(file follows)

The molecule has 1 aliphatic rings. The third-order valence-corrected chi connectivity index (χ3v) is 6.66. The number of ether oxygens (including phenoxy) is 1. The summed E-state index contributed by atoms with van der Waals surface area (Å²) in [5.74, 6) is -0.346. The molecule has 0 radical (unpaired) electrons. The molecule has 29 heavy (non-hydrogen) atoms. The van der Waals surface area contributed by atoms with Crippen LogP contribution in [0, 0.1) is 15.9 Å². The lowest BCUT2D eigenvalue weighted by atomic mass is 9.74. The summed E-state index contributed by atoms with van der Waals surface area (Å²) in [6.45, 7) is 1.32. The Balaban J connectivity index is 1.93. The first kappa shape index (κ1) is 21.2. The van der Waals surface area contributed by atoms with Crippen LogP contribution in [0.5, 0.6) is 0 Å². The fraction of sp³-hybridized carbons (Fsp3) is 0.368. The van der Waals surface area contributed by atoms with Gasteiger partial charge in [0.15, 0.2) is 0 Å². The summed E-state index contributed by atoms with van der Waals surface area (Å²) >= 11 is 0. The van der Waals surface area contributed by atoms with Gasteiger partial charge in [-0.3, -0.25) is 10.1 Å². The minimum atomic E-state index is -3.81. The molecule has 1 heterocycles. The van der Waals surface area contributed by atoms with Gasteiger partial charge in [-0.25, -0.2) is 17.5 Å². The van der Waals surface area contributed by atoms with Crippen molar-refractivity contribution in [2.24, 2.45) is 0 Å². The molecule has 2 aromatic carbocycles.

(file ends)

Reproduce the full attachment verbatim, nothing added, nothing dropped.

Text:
The molecule has 1 aliphatic rings. The third-order valence-corrected chi connectivity index (χ3v) is 6.66. The number of ether oxygens (including phenoxy) is 1. The summed E-state index contributed by atoms with van der Waals surface area (Å²) in [5.74, 6) is -0.346. The molecule has 0 radical (unpaired) electrons. The molecule has 29 heavy (non-hydrogen) atoms. The van der Waals surface area contributed by atoms with Crippen LogP contribution in [0, 0.1) is 15.9 Å². The lowest BCUT2D eigenvalue weighted by atomic mass is 9.74. The summed E-state index contributed by atoms with van der Waals surface area (Å²) in [6.45, 7) is 1.32. The Balaban J connectivity index is 1.93. The first kappa shape index (κ1) is 21.2. The van der Waals surface area contributed by atoms with Crippen LogP contribution in [0.5, 0.6) is 0 Å². The fraction of sp³-hybridized carbons (Fsp3) is 0.368. The van der Waals surface area contributed by atoms with Gasteiger partial charge in [0.15, 0.2) is 0 Å². The summed E-state index contributed by atoms with van der Waals surface area (Å²) >= 11 is 0. The van der Waals surface area contributed by atoms with Gasteiger partial charge in [-0.3, -0.25) is 10.1 Å². The minimum atomic E-state index is -3.81. The molecule has 1 heterocycles. The van der Waals surface area contributed by atoms with Gasteiger partial charge in [-0.25, -0.2) is 17.5 Å². The van der Waals surface area contributed by atoms with Crippen molar-refractivity contribution in [2.24, 2.45) is 0 Å². The molecule has 2 aromatic carbocycles.